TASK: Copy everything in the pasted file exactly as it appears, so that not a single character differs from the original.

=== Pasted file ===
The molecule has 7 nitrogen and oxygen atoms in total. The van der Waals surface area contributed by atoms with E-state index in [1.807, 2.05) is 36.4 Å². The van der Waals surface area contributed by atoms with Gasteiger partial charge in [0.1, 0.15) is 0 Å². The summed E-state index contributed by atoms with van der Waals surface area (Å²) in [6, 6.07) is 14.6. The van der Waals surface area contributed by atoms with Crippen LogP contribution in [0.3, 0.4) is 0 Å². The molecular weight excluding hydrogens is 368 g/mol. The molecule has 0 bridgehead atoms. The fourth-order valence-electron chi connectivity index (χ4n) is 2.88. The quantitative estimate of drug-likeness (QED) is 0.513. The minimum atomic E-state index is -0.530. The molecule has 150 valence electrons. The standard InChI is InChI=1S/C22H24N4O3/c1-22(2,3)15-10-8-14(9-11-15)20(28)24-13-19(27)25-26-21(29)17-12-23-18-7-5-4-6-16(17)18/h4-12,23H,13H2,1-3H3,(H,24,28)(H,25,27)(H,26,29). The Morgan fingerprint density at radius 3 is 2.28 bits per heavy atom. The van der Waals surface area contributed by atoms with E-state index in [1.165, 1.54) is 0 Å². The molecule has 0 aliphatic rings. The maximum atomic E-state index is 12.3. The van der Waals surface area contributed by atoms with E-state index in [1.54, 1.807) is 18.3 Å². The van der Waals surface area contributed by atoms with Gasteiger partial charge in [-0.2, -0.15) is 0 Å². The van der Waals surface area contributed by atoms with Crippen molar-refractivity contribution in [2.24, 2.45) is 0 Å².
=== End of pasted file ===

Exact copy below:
The molecule has 7 nitrogen and oxygen atoms in total. The van der Waals surface area contributed by atoms with E-state index in [1.807, 2.05) is 36.4 Å². The van der Waals surface area contributed by atoms with Gasteiger partial charge in [0.1, 0.15) is 0 Å². The summed E-state index contributed by atoms with van der Waals surface area (Å²) in [6, 6.07) is 14.6. The van der Waals surface area contributed by atoms with Crippen LogP contribution in [0.3, 0.4) is 0 Å². The molecular weight excluding hydrogens is 368 g/mol. The molecule has 0 bridgehead atoms. The fourth-order valence-electron chi connectivity index (χ4n) is 2.88. The quantitative estimate of drug-likeness (QED) is 0.513. The minimum atomic E-state index is -0.530. The molecule has 150 valence electrons. The standard InChI is InChI=1S/C22H24N4O3/c1-22(2,3)15-10-8-14(9-11-15)20(28)24-13-19(27)25-26-21(29)17-12-23-18-7-5-4-6-16(17)18/h4-12,23H,13H2,1-3H3,(H,24,28)(H,25,27)(H,26,29). The Morgan fingerprint density at radius 3 is 2.28 bits per heavy atom. The van der Waals surface area contributed by atoms with E-state index in [1.165, 1.54) is 0 Å². The molecule has 0 aliphatic rings. The maximum atomic E-state index is 12.3. The van der Waals surface area contributed by atoms with E-state index in [1.54, 1.807) is 18.3 Å². The van der Waals surface area contributed by atoms with Gasteiger partial charge in [-0.2, -0.15) is 0 Å². The van der Waals surface area contributed by atoms with Crippen molar-refractivity contribution in [2.24, 2.45) is 0 Å².